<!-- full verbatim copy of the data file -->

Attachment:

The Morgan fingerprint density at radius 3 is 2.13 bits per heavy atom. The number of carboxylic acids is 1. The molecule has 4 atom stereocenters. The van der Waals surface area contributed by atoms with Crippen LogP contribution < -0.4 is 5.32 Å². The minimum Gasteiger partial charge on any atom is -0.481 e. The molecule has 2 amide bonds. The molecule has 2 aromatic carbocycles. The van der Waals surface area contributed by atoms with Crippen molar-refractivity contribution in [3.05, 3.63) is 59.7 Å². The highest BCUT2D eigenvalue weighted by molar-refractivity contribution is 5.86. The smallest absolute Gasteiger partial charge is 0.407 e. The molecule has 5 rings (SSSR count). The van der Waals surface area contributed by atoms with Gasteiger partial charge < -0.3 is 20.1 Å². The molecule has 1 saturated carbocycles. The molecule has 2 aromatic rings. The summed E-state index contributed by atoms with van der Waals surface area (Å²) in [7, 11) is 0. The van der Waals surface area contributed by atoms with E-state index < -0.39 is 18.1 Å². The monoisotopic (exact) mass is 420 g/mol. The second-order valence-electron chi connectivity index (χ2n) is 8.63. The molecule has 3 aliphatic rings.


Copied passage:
The Morgan fingerprint density at radius 3 is 2.13 bits per heavy atom. The number of carboxylic acids is 1. The molecule has 4 atom stereocenters. The van der Waals surface area contributed by atoms with Crippen LogP contribution < -0.4 is 5.32 Å². The minimum Gasteiger partial charge on any atom is -0.481 e. The molecule has 2 amide bonds. The molecule has 2 aromatic carbocycles. The van der Waals surface area contributed by atoms with Crippen molar-refractivity contribution in [3.05, 3.63) is 59.7 Å². The highest BCUT2D eigenvalue weighted by molar-refractivity contribution is 5.86. The smallest absolute Gasteiger partial charge is 0.407 e. The molecule has 5 rings (SSSR count). The van der Waals surface area contributed by atoms with Gasteiger partial charge < -0.3 is 20.1 Å². The molecule has 1 saturated carbocycles. The molecule has 2 aromatic rings. The summed E-state index contributed by atoms with van der Waals surface area (Å²) in [7, 11) is 0. The van der Waals surface area contributed by atoms with E-state index < -0.39 is 18.1 Å². The monoisotopic (exact) mass is 420 g/mol. The second-order valence-electron chi connectivity index (χ2n) is 8.63. The molecule has 3 aliphatic rings.